Sunday, September 17, 2017

An Okay Shoe

Time once again for another glowing endorsement of a current cycling product.

Always on the lookout for a non-cleated cycling shoe that will fit into a toeclip, I ordered a pair from Specialized that looked promising.

The model is called Skitch. According to internet search results, skitch means "to hitch a ride by hanging onto a moving vehicle while riding a skateboard or roller skates. There was also reference to doing this in just your shoes while sliding on ice. Neither of these sound like they would last long, which is usually what happens to shoes that fit toeclips, too. The bike industry giveth, and the bike industry taketh away.

The curse of modern shoes is the cupsole. A big, beefy rand is an obvious impediment to riders trying to fit a shoe into the opening of a toe strap. Less obvious are the nearly ubiquitous cupsoles on shoes that in other respects appear tapered and smooth, without aggressive tread, or bulky straps built into the upper.

A veteran toeclip rider gets used to the feeling of the strap contacting the sides of the foot right above the sole of the shoe in just the right spot behind the wide part of the foot. Toe strap is a bit of a misnomer, because you want it well back from your toes. Even a low-profile cupsole interrupts this contact, making the rider -- this rider anyway -- feel isolated from the pedal, and insecure. The strap may indeed be holding the foot in place, but without the feedback of the strap it becomes impossible to judge how firmly the foot is held, and how much one can trust it in a snappy maneuver.

Only a cleat provides maximum power and control. When I'm wearing a touring shoe I have already decided that the versatility of a walkable sole and the less frantic pace of a tour justify the less secure attachment. But I keep the straps for a reason: if I need a little more power or control than a flat pedal would provide, I have it. It's an intermediate step between the total commitment of any cleated system and the complete anarchy of a flat pedal.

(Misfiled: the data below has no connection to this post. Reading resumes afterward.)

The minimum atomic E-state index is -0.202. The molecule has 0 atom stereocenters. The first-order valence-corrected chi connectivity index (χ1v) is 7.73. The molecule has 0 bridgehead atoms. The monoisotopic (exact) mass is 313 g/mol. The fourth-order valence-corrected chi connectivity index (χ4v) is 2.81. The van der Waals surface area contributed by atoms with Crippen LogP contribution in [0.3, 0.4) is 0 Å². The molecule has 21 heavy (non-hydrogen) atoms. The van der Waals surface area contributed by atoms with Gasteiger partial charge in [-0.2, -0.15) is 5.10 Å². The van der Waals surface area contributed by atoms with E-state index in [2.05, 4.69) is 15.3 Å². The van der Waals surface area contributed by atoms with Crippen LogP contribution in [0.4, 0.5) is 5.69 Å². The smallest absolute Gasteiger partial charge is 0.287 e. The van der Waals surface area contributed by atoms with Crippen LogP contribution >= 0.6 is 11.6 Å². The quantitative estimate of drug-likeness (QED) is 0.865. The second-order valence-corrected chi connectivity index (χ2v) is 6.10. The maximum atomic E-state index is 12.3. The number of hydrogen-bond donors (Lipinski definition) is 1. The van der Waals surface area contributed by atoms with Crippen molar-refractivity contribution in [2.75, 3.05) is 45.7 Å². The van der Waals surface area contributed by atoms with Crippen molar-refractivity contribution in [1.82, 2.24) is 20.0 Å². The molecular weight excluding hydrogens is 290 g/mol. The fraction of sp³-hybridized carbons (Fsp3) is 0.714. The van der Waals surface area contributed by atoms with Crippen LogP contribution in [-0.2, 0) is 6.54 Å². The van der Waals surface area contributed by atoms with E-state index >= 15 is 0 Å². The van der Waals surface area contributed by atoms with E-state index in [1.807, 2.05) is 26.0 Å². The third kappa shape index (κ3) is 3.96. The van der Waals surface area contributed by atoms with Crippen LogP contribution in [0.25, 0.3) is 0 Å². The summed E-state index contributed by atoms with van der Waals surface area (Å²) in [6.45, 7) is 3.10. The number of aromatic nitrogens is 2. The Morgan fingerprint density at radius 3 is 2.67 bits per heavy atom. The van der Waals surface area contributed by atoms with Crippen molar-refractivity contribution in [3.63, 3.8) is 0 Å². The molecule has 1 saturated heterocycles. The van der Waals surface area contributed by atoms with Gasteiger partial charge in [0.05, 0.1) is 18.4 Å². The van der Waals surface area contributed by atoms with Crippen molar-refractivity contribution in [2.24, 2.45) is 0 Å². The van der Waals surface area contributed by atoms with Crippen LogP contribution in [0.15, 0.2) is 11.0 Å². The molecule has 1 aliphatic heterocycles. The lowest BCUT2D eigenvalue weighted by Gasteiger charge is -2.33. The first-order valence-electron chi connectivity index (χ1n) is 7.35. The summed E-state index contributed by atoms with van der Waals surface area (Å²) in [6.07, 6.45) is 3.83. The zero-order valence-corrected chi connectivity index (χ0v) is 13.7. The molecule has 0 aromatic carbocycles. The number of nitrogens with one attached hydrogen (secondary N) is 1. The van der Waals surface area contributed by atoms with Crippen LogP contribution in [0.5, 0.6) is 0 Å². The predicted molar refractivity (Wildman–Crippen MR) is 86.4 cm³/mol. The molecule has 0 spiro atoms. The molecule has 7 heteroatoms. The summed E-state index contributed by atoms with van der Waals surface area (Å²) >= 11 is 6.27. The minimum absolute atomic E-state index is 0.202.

As kids we never thought about any of this. All of our bikes had the standard rubber block pedals. When we had to accelerate, we stood up and pumped. When we had to climb a steep hill, we stood up and pumped. When we'd outgrown our bikes and hadn't gotten a new one that fit, we stood up all the time. For that matter, stuck onto a tall, gangly steed that we were supposed to "grow into," we had to stand because we were straddling the bar. The seat was a summit we could not yet reach. But when you know better, you want better.

Nice features of the Skitch include laces, a fairly tapered toe, and a waterproof toe cap which seems like it should also serve as a built-in toe warmer -- you know, those neoprene thingies that you stretch over the toe of a cycling shoe in cool but not super cold weather. It's very comfortable, with a cork insole. Fit is tricky, since a touring shoe should fit a bit more generously than a full-on performance cycling shoe. Here is another place where the cupsole messes up the total effect, by making the front of the shoe about a quarter of a size larger outside than it is inside. You have to stuff that into the clip to get far enough for the strap to go around the sweet zone.

I envision using this shoe for winter commuting. The North Face Snow Sneakers that I've been using are seven years old, and they were never very stiff. My winter commutes tend to be park-and-rides on dirt roads and the local unpaved rail trail. The route is all downhill in the morning, so shoe stiffness isn't too critical, but all uphill at night. Tired already from a day of work, I hate to feel like I'm losing what little power I have to a squishy, bouncy shoe. But the Snow Sneakers aren't too bad. They're definitely nice and warm without being oppressive. And they have excellent off-bike traction without having a super aggressive tread. They are apparently still available. At $110 retail, I would be reluctant to thrash them through slushy trails. Because I work in a shop, I didn't pay retail. Because I've been a low-level wage grunt all my life (oops), I can't imagine having enough income to consider $110 disposable.